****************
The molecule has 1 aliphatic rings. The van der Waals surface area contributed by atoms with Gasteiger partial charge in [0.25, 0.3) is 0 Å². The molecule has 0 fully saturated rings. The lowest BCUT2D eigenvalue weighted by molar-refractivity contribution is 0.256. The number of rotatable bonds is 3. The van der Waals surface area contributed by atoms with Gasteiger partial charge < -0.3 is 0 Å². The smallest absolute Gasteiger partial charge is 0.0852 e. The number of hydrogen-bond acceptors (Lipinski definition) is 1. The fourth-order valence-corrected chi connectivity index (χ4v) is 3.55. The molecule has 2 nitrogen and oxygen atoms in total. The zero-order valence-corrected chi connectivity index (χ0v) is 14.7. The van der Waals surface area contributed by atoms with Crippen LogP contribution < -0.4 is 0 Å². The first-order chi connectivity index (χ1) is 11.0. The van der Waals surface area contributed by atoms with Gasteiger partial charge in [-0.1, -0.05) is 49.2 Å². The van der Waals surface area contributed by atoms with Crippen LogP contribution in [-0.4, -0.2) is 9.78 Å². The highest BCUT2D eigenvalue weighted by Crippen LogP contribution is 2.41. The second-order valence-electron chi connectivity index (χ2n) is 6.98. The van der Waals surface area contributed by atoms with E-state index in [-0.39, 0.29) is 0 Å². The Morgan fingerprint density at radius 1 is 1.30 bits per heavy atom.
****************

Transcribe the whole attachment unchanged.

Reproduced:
The molecule has 1 aliphatic rings. The van der Waals surface area contributed by atoms with Gasteiger partial charge in [0.25, 0.3) is 0 Å². The molecule has 0 fully saturated rings. The lowest BCUT2D eigenvalue weighted by molar-refractivity contribution is 0.256. The number of rotatable bonds is 3. The van der Waals surface area contributed by atoms with Gasteiger partial charge < -0.3 is 0 Å². The smallest absolute Gasteiger partial charge is 0.0852 e. The number of hydrogen-bond acceptors (Lipinski definition) is 1. The fourth-order valence-corrected chi connectivity index (χ4v) is 3.55. The molecule has 2 nitrogen and oxygen atoms in total. The zero-order valence-corrected chi connectivity index (χ0v) is 14.7. The van der Waals surface area contributed by atoms with Crippen LogP contribution < -0.4 is 0 Å². The first-order chi connectivity index (χ1) is 11.0. The van der Waals surface area contributed by atoms with Gasteiger partial charge in [-0.1, -0.05) is 49.2 Å². The van der Waals surface area contributed by atoms with Crippen LogP contribution in [-0.4, -0.2) is 9.78 Å². The highest BCUT2D eigenvalue weighted by Crippen LogP contribution is 2.41. The second-order valence-electron chi connectivity index (χ2n) is 6.98. The van der Waals surface area contributed by atoms with E-state index in [-0.39, 0.29) is 0 Å². The Morgan fingerprint density at radius 1 is 1.30 bits per heavy atom.